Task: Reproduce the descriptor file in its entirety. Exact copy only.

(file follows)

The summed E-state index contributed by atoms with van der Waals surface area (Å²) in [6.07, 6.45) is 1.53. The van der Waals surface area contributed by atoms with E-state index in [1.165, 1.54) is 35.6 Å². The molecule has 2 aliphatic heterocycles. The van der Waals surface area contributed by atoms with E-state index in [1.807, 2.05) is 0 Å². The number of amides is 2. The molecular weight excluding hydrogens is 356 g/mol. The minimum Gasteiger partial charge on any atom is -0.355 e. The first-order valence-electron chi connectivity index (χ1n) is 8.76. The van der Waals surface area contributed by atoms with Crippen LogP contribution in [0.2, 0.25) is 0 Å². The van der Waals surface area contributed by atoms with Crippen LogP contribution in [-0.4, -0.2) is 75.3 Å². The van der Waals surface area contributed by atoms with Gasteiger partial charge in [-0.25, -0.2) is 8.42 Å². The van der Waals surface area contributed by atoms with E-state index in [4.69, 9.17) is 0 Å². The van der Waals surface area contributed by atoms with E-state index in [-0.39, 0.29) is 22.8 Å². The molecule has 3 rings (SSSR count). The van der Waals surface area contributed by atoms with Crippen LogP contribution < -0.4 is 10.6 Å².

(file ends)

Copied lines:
The summed E-state index contributed by atoms with van der Waals surface area (Å²) in [6.07, 6.45) is 1.53. The van der Waals surface area contributed by atoms with E-state index in [1.165, 1.54) is 35.6 Å². The molecule has 2 aliphatic heterocycles. The van der Waals surface area contributed by atoms with E-state index in [1.807, 2.05) is 0 Å². The number of amides is 2. The molecular weight excluding hydrogens is 356 g/mol. The minimum Gasteiger partial charge on any atom is -0.355 e. The first-order valence-electron chi connectivity index (χ1n) is 8.76. The van der Waals surface area contributed by atoms with Crippen LogP contribution in [0.2, 0.25) is 0 Å². The van der Waals surface area contributed by atoms with Crippen LogP contribution in [-0.4, -0.2) is 75.3 Å². The van der Waals surface area contributed by atoms with Gasteiger partial charge in [-0.25, -0.2) is 8.42 Å². The van der Waals surface area contributed by atoms with E-state index in [4.69, 9.17) is 0 Å². The van der Waals surface area contributed by atoms with E-state index in [-0.39, 0.29) is 22.8 Å². The molecule has 3 rings (SSSR count). The van der Waals surface area contributed by atoms with Crippen LogP contribution < -0.4 is 10.6 Å².